i. Appellants Amended Grounds of appeal complained that the judgment of the learned trial Judge is against the weight of evidence, learned counsel for the Appellants formulated his Issue No. 3 on that ground and complained that there was “wrongful admission of copious evidence at the trial” without specifying any of the pieces of evidence that was wrongfully admitted. In these circumstances, Appellants Issues No. 3 is not open to us for a decision. Accordingly, Appellants ground 3 of the Amended Notice of Appeal and the said Issue No. 3 based on that ground are vague and are hereby struck out.
4. ISSUE 4 IS RESOLVED AGAINST THE APPELLANTS BUT IN FAVOUR OF THE RESPONDENTS.
i. In the instant case, the appellants have not shown that they suffered any miscarriage of justice consequent upon the self interpretation of the evidence of PW2 by the learned trial judge from Yoruba to English Language.
ii. In the instant case, I think the more important point made by the learned counsel for the Respondents is that the law is clear that a party who consents to wrong procedure at the trial cannot be heard to complain on appeal.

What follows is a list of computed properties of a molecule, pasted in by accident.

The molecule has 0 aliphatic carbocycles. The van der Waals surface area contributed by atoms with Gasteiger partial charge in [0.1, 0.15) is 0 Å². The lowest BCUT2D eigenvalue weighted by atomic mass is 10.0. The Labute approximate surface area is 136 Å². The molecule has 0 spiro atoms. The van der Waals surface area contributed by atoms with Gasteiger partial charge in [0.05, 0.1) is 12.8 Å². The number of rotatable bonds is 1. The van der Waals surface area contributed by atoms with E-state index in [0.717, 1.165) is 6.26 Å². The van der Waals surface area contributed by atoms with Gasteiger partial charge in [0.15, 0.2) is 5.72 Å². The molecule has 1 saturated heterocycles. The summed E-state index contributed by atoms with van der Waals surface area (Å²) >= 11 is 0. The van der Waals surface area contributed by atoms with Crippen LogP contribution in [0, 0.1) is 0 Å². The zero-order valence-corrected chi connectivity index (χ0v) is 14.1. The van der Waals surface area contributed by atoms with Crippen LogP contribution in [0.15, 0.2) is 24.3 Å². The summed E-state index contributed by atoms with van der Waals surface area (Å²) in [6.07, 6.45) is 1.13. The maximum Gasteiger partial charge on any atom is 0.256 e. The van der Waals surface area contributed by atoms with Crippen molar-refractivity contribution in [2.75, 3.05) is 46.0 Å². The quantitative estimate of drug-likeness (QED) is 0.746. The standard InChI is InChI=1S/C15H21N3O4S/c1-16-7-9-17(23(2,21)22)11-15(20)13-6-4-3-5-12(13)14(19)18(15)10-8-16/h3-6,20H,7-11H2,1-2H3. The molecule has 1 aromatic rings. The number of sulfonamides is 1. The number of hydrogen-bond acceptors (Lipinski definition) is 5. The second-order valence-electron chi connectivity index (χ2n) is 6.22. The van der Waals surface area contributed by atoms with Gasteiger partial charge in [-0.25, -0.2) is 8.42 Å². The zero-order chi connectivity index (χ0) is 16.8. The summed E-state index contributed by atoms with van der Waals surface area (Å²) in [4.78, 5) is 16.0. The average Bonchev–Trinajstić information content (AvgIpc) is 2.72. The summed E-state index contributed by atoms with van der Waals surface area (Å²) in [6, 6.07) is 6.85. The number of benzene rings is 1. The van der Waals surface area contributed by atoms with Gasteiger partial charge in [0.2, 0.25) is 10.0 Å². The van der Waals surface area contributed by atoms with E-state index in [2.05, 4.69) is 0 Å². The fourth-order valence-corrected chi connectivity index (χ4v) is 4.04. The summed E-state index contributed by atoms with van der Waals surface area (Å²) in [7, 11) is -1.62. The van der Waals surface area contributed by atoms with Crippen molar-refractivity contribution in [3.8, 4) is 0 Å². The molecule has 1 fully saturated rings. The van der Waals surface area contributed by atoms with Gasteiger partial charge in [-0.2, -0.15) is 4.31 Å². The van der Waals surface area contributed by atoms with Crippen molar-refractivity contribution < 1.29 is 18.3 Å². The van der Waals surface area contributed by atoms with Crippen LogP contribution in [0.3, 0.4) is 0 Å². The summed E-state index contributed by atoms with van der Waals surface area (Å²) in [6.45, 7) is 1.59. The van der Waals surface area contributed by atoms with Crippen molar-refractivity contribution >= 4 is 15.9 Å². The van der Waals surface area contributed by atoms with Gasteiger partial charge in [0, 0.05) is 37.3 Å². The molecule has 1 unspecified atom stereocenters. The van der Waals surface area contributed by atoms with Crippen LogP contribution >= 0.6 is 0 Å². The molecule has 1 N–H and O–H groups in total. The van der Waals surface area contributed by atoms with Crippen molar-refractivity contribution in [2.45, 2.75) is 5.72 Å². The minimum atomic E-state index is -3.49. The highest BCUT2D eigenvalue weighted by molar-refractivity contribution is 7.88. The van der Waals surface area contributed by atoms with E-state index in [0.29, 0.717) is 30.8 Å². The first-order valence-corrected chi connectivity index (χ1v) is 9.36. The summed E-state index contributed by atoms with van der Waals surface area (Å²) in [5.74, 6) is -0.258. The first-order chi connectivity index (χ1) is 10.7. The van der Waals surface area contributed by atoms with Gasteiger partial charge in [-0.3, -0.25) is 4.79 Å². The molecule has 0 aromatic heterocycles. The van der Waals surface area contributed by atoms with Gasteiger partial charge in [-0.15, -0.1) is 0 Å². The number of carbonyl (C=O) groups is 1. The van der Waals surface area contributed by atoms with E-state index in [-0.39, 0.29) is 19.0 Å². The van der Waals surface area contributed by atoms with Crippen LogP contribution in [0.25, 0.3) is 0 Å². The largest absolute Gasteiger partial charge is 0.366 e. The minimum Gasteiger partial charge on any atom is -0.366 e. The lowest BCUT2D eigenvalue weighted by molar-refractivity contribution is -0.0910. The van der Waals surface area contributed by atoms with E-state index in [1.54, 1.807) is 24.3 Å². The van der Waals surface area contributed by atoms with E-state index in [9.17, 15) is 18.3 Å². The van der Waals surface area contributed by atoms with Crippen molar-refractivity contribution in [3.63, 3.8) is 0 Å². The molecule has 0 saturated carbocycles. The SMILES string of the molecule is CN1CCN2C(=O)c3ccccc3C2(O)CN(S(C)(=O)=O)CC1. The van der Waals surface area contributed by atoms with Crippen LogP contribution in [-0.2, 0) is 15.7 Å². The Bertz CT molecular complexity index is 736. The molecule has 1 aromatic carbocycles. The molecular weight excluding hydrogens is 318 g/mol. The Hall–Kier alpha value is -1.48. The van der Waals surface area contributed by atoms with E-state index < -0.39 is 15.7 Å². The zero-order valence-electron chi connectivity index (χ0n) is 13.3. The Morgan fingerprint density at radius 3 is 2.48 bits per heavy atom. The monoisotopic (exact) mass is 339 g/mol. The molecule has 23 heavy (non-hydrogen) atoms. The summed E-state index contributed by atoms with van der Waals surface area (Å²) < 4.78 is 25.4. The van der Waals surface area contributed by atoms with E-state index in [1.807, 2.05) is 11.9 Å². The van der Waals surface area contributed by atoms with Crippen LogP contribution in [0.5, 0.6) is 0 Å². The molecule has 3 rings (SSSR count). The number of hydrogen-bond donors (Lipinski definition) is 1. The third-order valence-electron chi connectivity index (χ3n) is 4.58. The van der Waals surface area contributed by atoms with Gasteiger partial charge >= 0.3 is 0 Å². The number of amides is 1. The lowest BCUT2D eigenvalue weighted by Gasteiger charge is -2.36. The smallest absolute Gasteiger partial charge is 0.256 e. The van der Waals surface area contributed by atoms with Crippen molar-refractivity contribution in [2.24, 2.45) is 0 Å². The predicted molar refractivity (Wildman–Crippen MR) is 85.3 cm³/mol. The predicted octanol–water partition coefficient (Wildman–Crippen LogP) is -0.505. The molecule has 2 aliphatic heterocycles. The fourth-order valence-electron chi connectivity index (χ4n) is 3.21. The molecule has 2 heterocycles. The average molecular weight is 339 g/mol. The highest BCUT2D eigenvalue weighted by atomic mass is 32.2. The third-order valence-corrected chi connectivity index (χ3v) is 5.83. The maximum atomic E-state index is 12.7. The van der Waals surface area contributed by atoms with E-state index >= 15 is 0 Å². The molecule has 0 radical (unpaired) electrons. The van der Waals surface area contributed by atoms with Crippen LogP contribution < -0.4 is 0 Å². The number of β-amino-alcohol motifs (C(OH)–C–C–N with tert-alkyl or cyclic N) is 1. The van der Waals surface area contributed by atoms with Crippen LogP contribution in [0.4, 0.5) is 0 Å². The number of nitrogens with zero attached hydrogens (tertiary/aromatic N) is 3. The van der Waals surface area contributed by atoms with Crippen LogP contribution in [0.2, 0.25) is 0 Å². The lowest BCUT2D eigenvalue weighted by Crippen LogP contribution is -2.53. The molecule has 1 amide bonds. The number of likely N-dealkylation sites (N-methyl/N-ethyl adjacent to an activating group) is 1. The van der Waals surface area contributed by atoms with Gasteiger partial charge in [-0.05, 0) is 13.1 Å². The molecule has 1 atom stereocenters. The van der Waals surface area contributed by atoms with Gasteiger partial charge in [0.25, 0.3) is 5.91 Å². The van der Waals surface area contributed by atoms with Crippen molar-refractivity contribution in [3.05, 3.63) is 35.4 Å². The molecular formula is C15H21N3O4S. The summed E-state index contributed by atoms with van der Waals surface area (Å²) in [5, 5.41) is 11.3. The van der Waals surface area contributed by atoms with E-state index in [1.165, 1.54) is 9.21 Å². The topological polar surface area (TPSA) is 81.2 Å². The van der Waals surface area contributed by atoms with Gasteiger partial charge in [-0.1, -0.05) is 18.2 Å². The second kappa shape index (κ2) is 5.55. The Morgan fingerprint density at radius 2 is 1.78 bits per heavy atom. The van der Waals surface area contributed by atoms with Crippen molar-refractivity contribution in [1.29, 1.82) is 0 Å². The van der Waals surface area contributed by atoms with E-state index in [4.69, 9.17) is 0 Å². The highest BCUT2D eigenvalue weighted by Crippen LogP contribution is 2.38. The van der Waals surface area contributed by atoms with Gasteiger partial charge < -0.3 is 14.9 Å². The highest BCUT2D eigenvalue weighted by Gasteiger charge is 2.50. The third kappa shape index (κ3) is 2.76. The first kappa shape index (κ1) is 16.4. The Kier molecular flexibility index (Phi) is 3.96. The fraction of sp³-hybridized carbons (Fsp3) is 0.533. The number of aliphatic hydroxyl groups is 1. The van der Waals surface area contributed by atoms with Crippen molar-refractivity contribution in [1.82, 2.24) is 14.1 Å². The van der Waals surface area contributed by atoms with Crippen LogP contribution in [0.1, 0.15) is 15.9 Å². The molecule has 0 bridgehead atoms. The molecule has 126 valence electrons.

5. ISSUE 5 IS RESOLVED IN FAVOUR OF THE APPELLANTS BUT AGAINST THE RESPONDENTS.
i. The pertinent question in this portion of the appeal is whether the Respondents established that there are four ruling Houses in Ikakumo under native law and custom outside of the 1957 and 1960 Declarations. The answer to this question is in the negative. Indeed from the totality of the pronouncements of the learned trial judge in this case, there was no pretence that he relied solely on those ineffective Declarations to find in favour of the 1st to 3rd Respondents that the native law and custom of Ikakumo recognized four Ruling Houses. This is wrong.
6. ISSUE 6 IS RESOLVED AGAINST THE APPELLANT BUT IN FAVOUR OF THE RESPONDENTS.
i. I agree with the learned counsel for the Respondent that it is a settled principle of law that nonjoinder or misjoinder will not be fatal to an action and no proceedings shall be rendered null and void for lack of competence or jurisdiction simply because a plaintiff joins a party who ought not to have been joined.